Editorial: The Chemistry of Imaging Probes

Editorial on the Research Topic
The Chemistry of Imaging Probes

Over the past decades, the field of molecular imaging (MI) has been rapidly growing involving multiple disciplines such as medicine, biology, chemistry, pharmacology and biomedical engineering. An in vivo MI protocol non-invasively provides visual and quantitative information on normal or pathological processes at the cellular or sub-cellular level. Currently, molecular imaging can be performed in the clinical environment via Magnetic Resonance Imaging (MRI), Optical Imaging (OI), Positron Emission Tomography (PET), Single-Photon Emission Computed Tomography (SPECT), Computed Tomography (CT) and Ultrasound (US). Each of these imaging modalities has its own advantages and disadvantages, and therefore, a multimodal approach combining two techniques is often adopted to generate complementary anatomical and functional information of the disease (Anderson and Lewis, 2017).

The key requirement for any molecular imaging procedure is a chemical agent, called the imaging probe. This probe typically consists of two chemical entities: one that produces a signal for imaging and another, a targeting vector, which enables the probe to specifically visualize, characterize and quantify biological processes in living systems. The optimization of the probes involves several different aspects ranging from the design of imaging units that exhibit enhanced sensitivity and lower toxicity, to the control of the structural and electronic features of the targeting moiety responsible for the molecular recognition (Long and Wong, 2015). In this research topic we present a series of original research and review articles that summarize the chemistry of molecular imaging, both in terms of optimization of the MI probe and in terms of application of different imaging techniques such as MRI, PET/SPECT, OI, and US.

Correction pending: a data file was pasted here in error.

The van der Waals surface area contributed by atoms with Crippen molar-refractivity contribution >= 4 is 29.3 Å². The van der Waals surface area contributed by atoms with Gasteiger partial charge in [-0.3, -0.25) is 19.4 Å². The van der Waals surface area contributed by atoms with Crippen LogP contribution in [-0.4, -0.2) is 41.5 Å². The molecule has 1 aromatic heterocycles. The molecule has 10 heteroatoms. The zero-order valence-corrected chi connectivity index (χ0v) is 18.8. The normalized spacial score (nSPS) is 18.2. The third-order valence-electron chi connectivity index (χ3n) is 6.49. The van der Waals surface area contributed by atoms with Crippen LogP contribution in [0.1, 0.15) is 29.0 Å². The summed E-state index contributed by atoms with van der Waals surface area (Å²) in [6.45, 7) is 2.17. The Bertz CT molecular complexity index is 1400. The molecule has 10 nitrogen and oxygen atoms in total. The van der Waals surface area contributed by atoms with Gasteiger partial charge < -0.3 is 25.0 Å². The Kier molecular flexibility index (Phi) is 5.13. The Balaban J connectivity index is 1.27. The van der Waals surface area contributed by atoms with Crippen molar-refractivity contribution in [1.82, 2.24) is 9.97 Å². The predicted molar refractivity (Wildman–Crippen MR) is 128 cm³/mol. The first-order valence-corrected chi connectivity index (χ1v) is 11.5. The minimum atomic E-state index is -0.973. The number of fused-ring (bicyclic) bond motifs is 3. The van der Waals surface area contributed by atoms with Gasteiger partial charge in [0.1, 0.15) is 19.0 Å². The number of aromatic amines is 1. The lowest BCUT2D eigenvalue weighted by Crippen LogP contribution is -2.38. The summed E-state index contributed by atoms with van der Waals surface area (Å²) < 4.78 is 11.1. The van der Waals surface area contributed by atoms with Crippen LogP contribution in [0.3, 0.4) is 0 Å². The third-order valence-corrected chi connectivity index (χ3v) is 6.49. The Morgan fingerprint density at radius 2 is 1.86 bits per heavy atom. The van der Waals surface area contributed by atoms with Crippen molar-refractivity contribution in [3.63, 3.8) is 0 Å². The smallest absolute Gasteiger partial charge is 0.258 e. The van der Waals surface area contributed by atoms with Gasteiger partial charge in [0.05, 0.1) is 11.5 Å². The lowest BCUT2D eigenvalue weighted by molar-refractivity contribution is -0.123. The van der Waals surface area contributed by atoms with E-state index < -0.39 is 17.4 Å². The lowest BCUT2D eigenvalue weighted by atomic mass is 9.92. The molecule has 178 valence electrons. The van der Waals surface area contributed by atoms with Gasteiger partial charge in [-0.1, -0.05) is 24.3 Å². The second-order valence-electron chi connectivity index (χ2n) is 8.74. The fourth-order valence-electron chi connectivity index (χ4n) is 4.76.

The optimization of MRI contrast agents (CAs) is pursued to obtain more stable, safer and more efficient probes for potential application in molecular imaging. In particular, two dinuclear Gd(III) complexes and their relaxometric characterization have been reported by Leone et al. demonstrating that a significant contribution of second sphere water molecules is responsible for the strong relaxivity enhancement observed over a large range of magnetic field strengths. Regarding Mn(II) complexes of 12-membered macrocyclic ligands as a promising alternative to Gd-based CAs, Tircsó et al. have reviewed the relationship between ligand structure and physicochemical properties of the complexes. The rigidity of the macrocycle and proper selection of the donor atoms in the sidearm are the key structural features that control the thermodynamic and the dissociation kinetic properties of these macrocyclic Mn(II) complexes.

The synthesis, characterization and handling of Eu(II)-containing complexes have been reviewed by Basal and Allen showing how these air-sensitive probes can provide an intriguing and promising approach to new MRI molecular imaging procedures. The review especially focuses on the reduction of Eu(III) to produce Eu(II)-containing complexes and on the handling of Eu(II)-containing samples to prevent oxidation and obtain accurate data.

Chemical Exchange Saturation Transfer (CEST) continues to attract increasing attention as an alternative MR imaging modality to T1 shortening agents. A contribution from Farashishiko et al. reports on an attempt to improve the sensitivity of these agents by incorporating a large payload of paraCEST agents into a reverse-assembled nanocapsule. Unfortunately, the result was not an amplification of the CEST effect, but quenching of the signal, attributed to an increase of the transverse relaxation rate of chelate protons caused by slow molecular tumbling of the complex in the nanosized system.